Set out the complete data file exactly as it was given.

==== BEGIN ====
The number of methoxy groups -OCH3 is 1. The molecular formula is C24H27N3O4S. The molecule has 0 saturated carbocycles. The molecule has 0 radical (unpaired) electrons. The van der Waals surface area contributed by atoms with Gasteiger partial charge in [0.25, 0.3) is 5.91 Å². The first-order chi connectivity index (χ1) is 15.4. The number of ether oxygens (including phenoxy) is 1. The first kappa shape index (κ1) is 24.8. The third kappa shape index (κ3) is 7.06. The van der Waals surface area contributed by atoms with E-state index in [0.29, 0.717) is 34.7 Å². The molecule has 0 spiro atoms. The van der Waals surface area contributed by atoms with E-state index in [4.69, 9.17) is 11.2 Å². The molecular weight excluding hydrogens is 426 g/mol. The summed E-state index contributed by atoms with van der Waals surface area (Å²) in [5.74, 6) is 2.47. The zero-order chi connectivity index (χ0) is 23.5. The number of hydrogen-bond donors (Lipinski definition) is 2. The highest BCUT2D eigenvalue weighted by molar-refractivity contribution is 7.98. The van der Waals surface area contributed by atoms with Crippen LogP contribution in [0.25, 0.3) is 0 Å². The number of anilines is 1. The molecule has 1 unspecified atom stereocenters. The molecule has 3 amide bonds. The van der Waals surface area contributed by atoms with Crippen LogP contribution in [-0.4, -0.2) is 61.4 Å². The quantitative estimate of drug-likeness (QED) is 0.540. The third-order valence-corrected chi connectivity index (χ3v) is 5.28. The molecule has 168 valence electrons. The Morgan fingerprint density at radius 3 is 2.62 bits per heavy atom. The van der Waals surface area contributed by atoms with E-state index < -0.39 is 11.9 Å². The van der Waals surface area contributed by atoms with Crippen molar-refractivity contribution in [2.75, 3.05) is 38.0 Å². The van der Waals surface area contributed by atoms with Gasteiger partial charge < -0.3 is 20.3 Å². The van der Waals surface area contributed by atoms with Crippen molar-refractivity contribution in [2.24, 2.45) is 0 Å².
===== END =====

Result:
The number of methoxy groups -OCH3 is 1. The molecular formula is C24H27N3O4S. The molecule has 0 saturated carbocycles. The molecule has 0 radical (unpaired) electrons. The van der Waals surface area contributed by atoms with Gasteiger partial charge in [0.25, 0.3) is 5.91 Å². The first-order chi connectivity index (χ1) is 15.4. The number of ether oxygens (including phenoxy) is 1. The first kappa shape index (κ1) is 24.8. The third kappa shape index (κ3) is 7.06. The van der Waals surface area contributed by atoms with E-state index in [0.29, 0.717) is 34.7 Å². The molecule has 0 spiro atoms. The van der Waals surface area contributed by atoms with E-state index in [4.69, 9.17) is 11.2 Å². The molecular weight excluding hydrogens is 426 g/mol. The summed E-state index contributed by atoms with van der Waals surface area (Å²) in [5.74, 6) is 2.47. The zero-order chi connectivity index (χ0) is 23.5. The number of hydrogen-bond donors (Lipinski definition) is 2. The highest BCUT2D eigenvalue weighted by molar-refractivity contribution is 7.98. The van der Waals surface area contributed by atoms with Crippen LogP contribution in [0.25, 0.3) is 0 Å². The number of anilines is 1. The molecule has 1 unspecified atom stereocenters. The molecule has 3 amide bonds. The van der Waals surface area contributed by atoms with Crippen LogP contribution in [-0.4, -0.2) is 61.4 Å². The quantitative estimate of drug-likeness (QED) is 0.540. The third-order valence-corrected chi connectivity index (χ3v) is 5.28. The molecule has 168 valence electrons. The Morgan fingerprint density at radius 3 is 2.62 bits per heavy atom. The van der Waals surface area contributed by atoms with E-state index < -0.39 is 11.9 Å². The van der Waals surface area contributed by atoms with Crippen molar-refractivity contribution in [2.75, 3.05) is 38.0 Å². The van der Waals surface area contributed by atoms with Gasteiger partial charge < -0.3 is 20.3 Å². The van der Waals surface area contributed by atoms with Crippen molar-refractivity contribution in [2.24, 2.45) is 0 Å².